Adverse Events • Add a new AE CRF if there is an increase in the severity (i.e. mild to severe). • The date of resolution of the first AE will be the start date of the repeated AE. • The name/title of the AE should be the same for the first and repeated AE.
Potentially Associated Adverse Events Based on known potential risks of progesterone administration, the following could be associated with study drug infusion: • Deep vein thrombosis and pulmonary embolism • Myocardial infarction or Acute ischemic stroke • Allergic reactions (to Intralipid) • Marked liver function abnormalities (ALT/AST exceeding 5000 U/L or bilirubin > 10mg/dl) • Serious infections such as pneumonia, sepsis, meningitis. DVT, PE, MI, AIS, anaphylaxis, and marked LFT abnormalities require immediate suspension of the study drug infusion. When in doubt, CALL THE HOTLINE!
Serious Adverse Events Any adverse events that results in the following: • Death due to any cause; • A life-threatening adverse experience (i.e., the subject was at immediate risk of death from the event as it occurred); • In-patient hospitalization or prolongation of existing hospitalization. (Hospitalizations scheduled before enrollment for an elective procedure or treatment of a pre-existing condition that has not worsened during participation in the study is not considered a serious adverse event);
Serious Adverse Events Cont’d • A persistent or significant disability/incapacity (i.e., a substantial disruption of one’s ability to conduct normal life functions); • A congenital anomaly/birth defect; • An important medical event that may not result in death, be life-threatening, or require hospitalization, but may jeopardize the subject and may require medical or surgical intervention to prevent one of the outcomes listed in this definition.
Serious Adverse Events • Example: Severe pneumonia on Day 11. • Enter AE CRF. • Provide severity, date of onset, outcome, date of resolution (if available), relationship to study drug, and actions taken. • Descriptive narrative should include: mechanism of injury and initial GCS, summary of patient’s status leading up to the AE, summary of CT scan results, start and stop times and dates of study drug infusion, interventions and outcome of actions taken.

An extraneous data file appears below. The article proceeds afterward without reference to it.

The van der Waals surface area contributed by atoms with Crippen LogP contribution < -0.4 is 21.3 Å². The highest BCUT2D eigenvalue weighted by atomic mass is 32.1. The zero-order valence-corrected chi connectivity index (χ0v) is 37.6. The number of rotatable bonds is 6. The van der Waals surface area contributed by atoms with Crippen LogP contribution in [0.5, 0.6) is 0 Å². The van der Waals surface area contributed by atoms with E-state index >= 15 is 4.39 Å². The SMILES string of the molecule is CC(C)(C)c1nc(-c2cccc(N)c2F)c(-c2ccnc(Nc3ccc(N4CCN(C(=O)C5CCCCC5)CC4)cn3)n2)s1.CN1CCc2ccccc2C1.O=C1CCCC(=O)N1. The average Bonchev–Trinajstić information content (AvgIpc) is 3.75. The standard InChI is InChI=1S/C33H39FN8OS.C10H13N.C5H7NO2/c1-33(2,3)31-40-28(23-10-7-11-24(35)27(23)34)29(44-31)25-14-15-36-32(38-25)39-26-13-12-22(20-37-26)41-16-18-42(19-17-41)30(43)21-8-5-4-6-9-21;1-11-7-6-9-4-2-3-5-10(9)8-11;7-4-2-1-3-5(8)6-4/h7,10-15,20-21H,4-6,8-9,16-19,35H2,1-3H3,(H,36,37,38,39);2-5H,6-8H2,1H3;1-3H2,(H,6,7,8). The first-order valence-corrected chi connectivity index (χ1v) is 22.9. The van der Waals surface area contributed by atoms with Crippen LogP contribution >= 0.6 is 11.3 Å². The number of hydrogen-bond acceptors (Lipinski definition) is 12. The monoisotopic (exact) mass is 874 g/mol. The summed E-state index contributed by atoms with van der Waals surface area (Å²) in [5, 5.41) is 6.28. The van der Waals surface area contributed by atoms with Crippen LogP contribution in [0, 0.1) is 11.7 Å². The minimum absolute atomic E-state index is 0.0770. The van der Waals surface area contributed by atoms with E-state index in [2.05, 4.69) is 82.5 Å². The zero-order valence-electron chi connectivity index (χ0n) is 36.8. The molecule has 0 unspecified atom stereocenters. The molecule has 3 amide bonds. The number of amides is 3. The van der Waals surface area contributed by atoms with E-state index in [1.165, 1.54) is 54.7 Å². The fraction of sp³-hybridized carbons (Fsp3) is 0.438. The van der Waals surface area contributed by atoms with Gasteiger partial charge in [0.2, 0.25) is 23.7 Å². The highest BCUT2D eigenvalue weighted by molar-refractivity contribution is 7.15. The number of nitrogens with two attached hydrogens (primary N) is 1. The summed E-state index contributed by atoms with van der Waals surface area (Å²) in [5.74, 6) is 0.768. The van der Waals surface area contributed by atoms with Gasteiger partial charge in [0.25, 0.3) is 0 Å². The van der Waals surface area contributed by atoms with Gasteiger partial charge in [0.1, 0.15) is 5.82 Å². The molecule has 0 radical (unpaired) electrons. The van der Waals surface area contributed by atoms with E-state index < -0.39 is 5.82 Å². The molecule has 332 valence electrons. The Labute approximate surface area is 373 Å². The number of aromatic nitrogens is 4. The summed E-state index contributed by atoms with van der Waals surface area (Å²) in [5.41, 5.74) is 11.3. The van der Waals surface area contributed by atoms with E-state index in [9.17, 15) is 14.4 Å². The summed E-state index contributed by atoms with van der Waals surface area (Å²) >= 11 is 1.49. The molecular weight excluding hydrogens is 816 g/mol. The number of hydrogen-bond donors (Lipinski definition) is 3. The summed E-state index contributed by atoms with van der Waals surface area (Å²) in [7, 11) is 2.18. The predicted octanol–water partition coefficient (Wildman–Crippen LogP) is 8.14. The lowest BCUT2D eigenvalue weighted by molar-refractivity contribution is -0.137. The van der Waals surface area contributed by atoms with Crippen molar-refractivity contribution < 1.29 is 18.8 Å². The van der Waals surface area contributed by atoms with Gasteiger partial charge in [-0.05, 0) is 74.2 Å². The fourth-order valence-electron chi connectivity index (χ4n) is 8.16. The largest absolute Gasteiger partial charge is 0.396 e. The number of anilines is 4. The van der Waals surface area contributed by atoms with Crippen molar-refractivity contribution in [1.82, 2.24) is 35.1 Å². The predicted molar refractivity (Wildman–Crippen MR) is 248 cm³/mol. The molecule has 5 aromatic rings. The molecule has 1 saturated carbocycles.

Serious Adverse Events Required elements on the SAE CRF: • Title, date and time of onset; • Seriousness and severity; • Relatedness to the investigational drug; • Relatedness to traumatic brain injury; • Action taken as a result of the SAE, the outcome and date of resolution (if applicable or known), and a narrative of the event. • Assessment of PI/CO-I of the relatedness to the investigational drug.
Serious Adverse Events • The ProTECT™ III Project Manager (PM) will review the PAAE/SAE for completeness of information in WebDCUTM. Any SAE categorized as “probably/definitely related” to the study drug will prompt cessation of the infusion and a medical safety review. When in doubt, CALL THE HOTLINE!
Following up PAAEs and SAEs • Monitors review source documents (nursing notes, lab report, CT reports, chest x-rays, Medication Administration Record) for verification of dates, diagnostic procedures, medications given, and other action taken in relation to the SAE/PAAE. • If a SAE/PAAE is marked ongoing, we will request a follow-up to resolve the SAE/PAAE.
Monthly Follow-up Phase Monthly follow-up documentation: • Use of a telephone log is recommended as a best practice for months 1-5 • Include details of the interview and participants (i.e. date, time, conversation) in a progress note • Monthly follow up visit window per protocol • Review medical record to confirm that there has been no hospitalization
Contact Information Project Monitor (CCC): Andrace DeYampert Phone: 734-232-1345 email: firstname.lastname@example.org ProTECT Project Manager (Emory): Bethany Lane Phone: 678-429-1012 Email: email@example.com Project Monitor (CCC): Sam Mawocha Phone: 734-232-1336 email: firstname.lastname@example.org